Projecting the Cubs' Opening Day roster

March 21st, 2021

The clock continues to tick toward Opening Day. As Cubs manager David Ross monitors his team, and continues to make evaluations with roster construction in mind, he has enjoyed what he has seen and heard around camp.

"The work has been great," Ross said. "They're talking and having the right conversations. Listening to them talk, I'm happy where everyone's at. I feel like we've played great baseball this spring.

"There's been a lot of aspects of our game that I've thought have been just very clean, when it comes to just the fundamental things that you try to take care of in Spring Training."

Soon, Ross and the Cubs' front-office decision-makers will have to make some calls on the final roster spots. With that in mind, here is the latest breakdown of how the Chicago's Opening Day roster could look come April 1 at Wrigley Field:

Catcher (2): , 1 TBD
Ross recently joked that he wished that he could put Contreras in bubble wrap and ship him away to Wrigley Field for the start of the season. The All-Star catcher has been on an offensive tear (.310/.412/.724 slash line through 11 spring games) that Chicago hopes portends great things for the year ahead.

Behind Contreras, veteran backup Austin Romine (right knee sprain) remains sidelined and it looks like P.J. Higgins (non-roster) is primed for the backup role come Opening Day. Higgins can play multiple infield spots in addition to catching, and he has impressed Ross with his ability to make consistent contact in the batter's box. In recent games, Higgins was asked to follow scouting reports in-game and Ross said that the catcher did well with those tests.

First base (1):
The only question surrounding Rizzo this spring is whether the veteran first baseman might be able to pen his name on an extension before Opening Day arrives. On the field, Rizzo has been locked in, hitting .370/.485/.741 with three homers, five walks and eight RBIs through 11 Cactus League games. Rizzo is poised for his ninth straight Opening Day assignment for the Cubs. Dating back to 1900, only Mark Grace (12 from 1989-2000), Ernie Banks (nine from 1962-70) and Charlie Grimm (12 from 1925-36) have had at least that many consecutive Opening Day starts at first base for the franchise.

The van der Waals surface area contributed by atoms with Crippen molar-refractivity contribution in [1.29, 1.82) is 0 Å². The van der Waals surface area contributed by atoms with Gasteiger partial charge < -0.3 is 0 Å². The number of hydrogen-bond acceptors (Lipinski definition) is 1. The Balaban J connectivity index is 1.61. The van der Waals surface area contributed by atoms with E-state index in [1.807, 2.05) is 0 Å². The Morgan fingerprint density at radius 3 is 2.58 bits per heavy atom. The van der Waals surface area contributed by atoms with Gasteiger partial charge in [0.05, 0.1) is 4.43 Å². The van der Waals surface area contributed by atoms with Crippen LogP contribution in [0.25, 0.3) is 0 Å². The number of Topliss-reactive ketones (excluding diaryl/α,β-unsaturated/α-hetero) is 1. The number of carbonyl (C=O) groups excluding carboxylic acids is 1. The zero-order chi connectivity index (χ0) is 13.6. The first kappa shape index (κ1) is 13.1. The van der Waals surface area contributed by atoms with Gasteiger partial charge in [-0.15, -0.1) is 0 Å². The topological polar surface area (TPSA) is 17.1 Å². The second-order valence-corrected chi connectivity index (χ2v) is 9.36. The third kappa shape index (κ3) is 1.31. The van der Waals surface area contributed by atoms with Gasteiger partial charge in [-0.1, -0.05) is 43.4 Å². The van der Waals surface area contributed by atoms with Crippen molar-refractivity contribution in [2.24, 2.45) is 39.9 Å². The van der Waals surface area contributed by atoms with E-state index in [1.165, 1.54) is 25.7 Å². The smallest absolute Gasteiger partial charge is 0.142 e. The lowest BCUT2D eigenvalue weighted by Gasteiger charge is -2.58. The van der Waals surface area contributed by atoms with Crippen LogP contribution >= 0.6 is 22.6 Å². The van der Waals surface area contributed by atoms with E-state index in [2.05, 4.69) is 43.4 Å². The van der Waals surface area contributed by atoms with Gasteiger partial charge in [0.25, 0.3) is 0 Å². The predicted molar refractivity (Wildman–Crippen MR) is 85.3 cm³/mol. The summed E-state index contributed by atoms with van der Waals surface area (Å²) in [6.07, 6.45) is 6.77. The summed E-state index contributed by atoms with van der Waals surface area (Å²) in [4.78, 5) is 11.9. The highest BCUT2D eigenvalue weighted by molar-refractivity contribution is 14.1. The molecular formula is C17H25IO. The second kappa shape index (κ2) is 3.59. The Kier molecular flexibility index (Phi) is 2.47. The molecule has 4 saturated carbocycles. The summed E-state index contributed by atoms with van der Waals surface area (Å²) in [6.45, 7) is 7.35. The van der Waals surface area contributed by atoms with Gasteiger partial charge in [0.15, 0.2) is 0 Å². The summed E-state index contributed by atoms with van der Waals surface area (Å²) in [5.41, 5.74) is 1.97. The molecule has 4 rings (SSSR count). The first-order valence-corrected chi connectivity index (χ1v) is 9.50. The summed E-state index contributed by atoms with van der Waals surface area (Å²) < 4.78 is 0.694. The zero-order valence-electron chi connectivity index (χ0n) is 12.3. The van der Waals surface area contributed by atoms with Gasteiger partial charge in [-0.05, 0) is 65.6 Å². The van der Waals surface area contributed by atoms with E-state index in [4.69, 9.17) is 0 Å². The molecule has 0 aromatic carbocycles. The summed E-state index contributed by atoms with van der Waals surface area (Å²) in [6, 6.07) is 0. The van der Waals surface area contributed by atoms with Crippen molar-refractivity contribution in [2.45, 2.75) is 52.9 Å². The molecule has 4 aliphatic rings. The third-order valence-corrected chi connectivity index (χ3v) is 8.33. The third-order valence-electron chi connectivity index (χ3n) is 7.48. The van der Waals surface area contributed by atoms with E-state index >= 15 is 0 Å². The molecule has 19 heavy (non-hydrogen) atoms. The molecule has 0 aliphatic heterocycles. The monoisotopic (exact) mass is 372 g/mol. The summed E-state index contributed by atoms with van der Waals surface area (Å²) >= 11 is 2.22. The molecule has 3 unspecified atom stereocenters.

Second base (1): David Bote or Nico Hoerner
With less than two weeks left until the season opener, all signs point to the primary job at second winding up in the hands of either Bote or Hoerner. And, if Hoerner wins that post, Bote could still have a home on the Cubs' roster as a part-time starter, utility man and pinch-hitter.

Chicago has also looked at Ildemaro Vargas and Eric Sogard (non-roster) for playing time at second base, but they increasingly look like candidates to be on the bench as versatile utility options. There could still be a scenario in which Hoerner opens at the alternate site if Chicago sees things in his offensive approach that clearly need more development.

Third base (1):
Bryant has been slow out of the gates in the power department this spring, but the third baseman broke out of that funk in a big way Saturday. The third baseman launched one of his vintage home runs, sending a towering shot to the back of the berm at Sloan Park against the Rockies. Ross has seen positives within Bryant's approach -- see his six walks and .375 on-base percentage through 11 games, for example -- but noted that the third baseman has been using the spring climate to test some swing adjustments. All of that said, Bryant's place on the roster is as secure as anyone's for Opening Day. He will man third, potentially backup Rizzo at first, and could occasionally help in the outfield.

Shortstop (1):
Through 12 Cactus League games, Báez has 12 strikeouts and just one walk, showing that his free-swinging style is still very much intact. There have also been a couple prodigious home runs and a handful of spectacular plays at shortstop. Ross has emphasized that he wants the Cubs' core hitters to be themselves and play "a little selfish" this season. That certainly applies to Báez, who is entering a walk year like Rizzo and Bryant. What will be interesting is seeing where Ross slots Báez into the lineup come Opening Day. Down the stretch last year, Báez was moved into the Nos. 6-7 range. One thing Báez hopes helps give his offense a boost in-season is the return of in-game video analysis and having fans in the stands again.